05-12, 14:00–16:00 (Europe/Paris), Room 3 (Tutorial)
This is part 2 of a two part tutorial. It is not recommended to attend Part 2 without having attended Part 1.
Here is the agenda of for the full session:
According to Wikipedia:
Survival analysis is a branch of statistics for analyzing the expected duration of time until one event occurs, such as deaths in biological organisms and failure in mechanical systems. [...]. Survival analysis attempts to answer certain questions, such as what is the proportion of a population which will survive past a certain time? Of those that survive, at what rate will they die or fail? Can multiple causes of death or failure be taken into account? How do particular circumstances or characteristics increase or decrease the probability of survival?
In this two-part tutorial (morning and afternoon), we will deep dive into a practical case study of predictive maintenance using tools from the scientific Python ecosystem. Here is a tentative agenda:
Part 1 (Morning)
- What is time-censored data and why it is a problem to train time-to-event regression models.
- Single event survival analysis with Kaplan-Meier using scikit-survival.
- Competing risks modeling with Nelson–Aalen, Aalen-Johansen using lifelines.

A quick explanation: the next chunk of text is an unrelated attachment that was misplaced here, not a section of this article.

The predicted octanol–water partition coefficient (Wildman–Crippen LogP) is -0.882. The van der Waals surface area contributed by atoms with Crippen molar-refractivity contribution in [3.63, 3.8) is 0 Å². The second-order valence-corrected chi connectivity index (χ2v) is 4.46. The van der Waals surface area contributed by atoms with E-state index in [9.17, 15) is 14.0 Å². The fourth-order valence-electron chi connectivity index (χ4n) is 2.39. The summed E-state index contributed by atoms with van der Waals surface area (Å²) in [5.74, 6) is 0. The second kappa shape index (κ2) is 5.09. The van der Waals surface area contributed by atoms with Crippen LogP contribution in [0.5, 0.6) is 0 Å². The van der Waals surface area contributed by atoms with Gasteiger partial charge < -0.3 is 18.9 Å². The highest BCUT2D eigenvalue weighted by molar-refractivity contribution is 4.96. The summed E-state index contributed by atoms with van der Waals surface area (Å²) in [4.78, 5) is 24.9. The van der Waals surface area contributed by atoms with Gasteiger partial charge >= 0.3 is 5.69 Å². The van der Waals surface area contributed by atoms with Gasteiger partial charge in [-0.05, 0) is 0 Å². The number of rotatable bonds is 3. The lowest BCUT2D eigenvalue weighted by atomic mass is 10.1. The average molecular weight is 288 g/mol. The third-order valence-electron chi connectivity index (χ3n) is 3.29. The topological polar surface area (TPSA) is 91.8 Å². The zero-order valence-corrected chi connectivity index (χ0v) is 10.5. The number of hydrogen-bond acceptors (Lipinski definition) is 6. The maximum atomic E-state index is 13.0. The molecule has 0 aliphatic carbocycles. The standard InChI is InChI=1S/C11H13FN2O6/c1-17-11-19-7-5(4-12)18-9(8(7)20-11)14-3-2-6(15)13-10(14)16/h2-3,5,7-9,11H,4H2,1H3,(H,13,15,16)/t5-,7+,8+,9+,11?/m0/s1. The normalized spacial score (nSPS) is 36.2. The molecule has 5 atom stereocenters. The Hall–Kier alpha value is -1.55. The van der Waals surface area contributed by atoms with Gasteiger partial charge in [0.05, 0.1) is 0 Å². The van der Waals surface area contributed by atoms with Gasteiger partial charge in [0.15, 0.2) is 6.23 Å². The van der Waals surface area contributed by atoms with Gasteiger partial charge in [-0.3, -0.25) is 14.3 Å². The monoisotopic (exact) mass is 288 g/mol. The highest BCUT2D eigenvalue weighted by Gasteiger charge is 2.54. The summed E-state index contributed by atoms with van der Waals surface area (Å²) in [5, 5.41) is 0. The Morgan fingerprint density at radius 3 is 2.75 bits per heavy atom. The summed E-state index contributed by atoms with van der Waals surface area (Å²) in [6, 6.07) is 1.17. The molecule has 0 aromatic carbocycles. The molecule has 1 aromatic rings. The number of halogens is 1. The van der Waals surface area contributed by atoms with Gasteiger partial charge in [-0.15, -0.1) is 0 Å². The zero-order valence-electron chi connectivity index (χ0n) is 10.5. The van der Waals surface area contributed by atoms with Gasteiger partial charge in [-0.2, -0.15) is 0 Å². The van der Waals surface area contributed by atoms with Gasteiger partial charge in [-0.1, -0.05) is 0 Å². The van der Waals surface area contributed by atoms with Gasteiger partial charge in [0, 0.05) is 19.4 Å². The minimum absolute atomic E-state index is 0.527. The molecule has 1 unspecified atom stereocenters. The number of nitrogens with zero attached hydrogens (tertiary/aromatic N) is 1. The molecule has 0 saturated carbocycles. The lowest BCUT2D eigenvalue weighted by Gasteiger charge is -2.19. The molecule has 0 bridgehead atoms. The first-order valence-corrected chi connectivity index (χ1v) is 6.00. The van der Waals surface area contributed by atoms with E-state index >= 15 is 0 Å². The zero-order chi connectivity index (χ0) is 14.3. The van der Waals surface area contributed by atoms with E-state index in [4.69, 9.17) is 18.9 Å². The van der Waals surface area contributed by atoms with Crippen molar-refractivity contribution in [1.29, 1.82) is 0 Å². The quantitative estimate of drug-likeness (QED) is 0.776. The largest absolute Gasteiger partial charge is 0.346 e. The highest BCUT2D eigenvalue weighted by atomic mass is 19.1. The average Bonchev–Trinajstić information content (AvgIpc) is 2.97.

- Evaluation of the calibration of survival analysis estimators using the integrated brier score (IBS) metric.
- Predictive survival analysis modeling with Cox Proportional Hazards, Survival Forests using scikit-survival, GradientBoostedIBS implemented from scratch with scikit-learn.
- Estimation of the cause-specific cumulative incidence function (CIF) using our GradientBoostedIBS model.
Part 2 (Afternoon)
- How to use a trained GradientBoostedIBS model to estimate the median survival time and the probability of survival at a fixed time horizon.
- Measuring the statistical association between input features and survival probabilities using partial dependence plot and permutation feature importance.
- Presentation of the results of a benchmark of various survival analysis estimators on the KKBox dataset.
- Extracting implicit failure data from operation logs using sessionization with Ibis and DuckDB.
- Hands-on wrap-up exercise.
Target audience: good familiarity with machine learning concepts, with prior experience using scikit-learn (you know what cross-validation means and how to fit a Random Forest on a Pandas dataframe).
Machine Learning engineer @Inria and @APHP, working on survival analysis.
Olivier is a software engineer at Inria and work as a maintainer for the scikit-learn project, a popular open source machine learning library for Python. Olivier also teaches applied Deep Learning and Machine Learning at UBS Vannes.